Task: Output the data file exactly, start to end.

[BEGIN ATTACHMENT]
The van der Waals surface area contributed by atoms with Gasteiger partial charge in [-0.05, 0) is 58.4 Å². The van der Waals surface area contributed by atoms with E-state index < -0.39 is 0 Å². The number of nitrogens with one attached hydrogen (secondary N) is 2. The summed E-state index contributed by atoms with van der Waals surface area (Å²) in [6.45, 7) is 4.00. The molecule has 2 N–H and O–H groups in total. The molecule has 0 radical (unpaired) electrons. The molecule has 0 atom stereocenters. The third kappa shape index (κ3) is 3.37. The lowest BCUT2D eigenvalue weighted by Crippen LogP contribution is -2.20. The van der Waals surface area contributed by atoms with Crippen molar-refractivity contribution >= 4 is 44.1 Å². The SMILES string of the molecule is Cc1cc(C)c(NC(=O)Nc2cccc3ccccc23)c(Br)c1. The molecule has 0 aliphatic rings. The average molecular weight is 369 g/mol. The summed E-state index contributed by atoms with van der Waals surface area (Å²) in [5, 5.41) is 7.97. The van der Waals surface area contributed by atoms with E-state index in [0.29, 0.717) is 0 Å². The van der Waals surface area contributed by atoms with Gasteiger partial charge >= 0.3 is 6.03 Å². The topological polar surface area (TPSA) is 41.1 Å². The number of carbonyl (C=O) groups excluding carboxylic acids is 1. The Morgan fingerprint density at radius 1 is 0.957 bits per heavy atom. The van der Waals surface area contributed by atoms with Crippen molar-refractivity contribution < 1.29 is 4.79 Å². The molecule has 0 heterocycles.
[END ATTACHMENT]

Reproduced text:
The van der Waals surface area contributed by atoms with Gasteiger partial charge in [-0.05, 0) is 58.4 Å². The van der Waals surface area contributed by atoms with E-state index < -0.39 is 0 Å². The number of nitrogens with one attached hydrogen (secondary N) is 2. The summed E-state index contributed by atoms with van der Waals surface area (Å²) in [6.45, 7) is 4.00. The molecule has 2 N–H and O–H groups in total. The molecule has 0 radical (unpaired) electrons. The molecule has 0 atom stereocenters. The third kappa shape index (κ3) is 3.37. The lowest BCUT2D eigenvalue weighted by Crippen LogP contribution is -2.20. The van der Waals surface area contributed by atoms with Crippen molar-refractivity contribution >= 4 is 44.1 Å². The SMILES string of the molecule is Cc1cc(C)c(NC(=O)Nc2cccc3ccccc23)c(Br)c1. The molecule has 0 aliphatic rings. The average molecular weight is 369 g/mol. The summed E-state index contributed by atoms with van der Waals surface area (Å²) in [5, 5.41) is 7.97. The van der Waals surface area contributed by atoms with E-state index in [0.29, 0.717) is 0 Å². The van der Waals surface area contributed by atoms with Gasteiger partial charge >= 0.3 is 6.03 Å². The topological polar surface area (TPSA) is 41.1 Å². The number of carbonyl (C=O) groups excluding carboxylic acids is 1. The Morgan fingerprint density at radius 1 is 0.957 bits per heavy atom. The van der Waals surface area contributed by atoms with Crippen molar-refractivity contribution < 1.29 is 4.79 Å². The molecule has 0 heterocycles.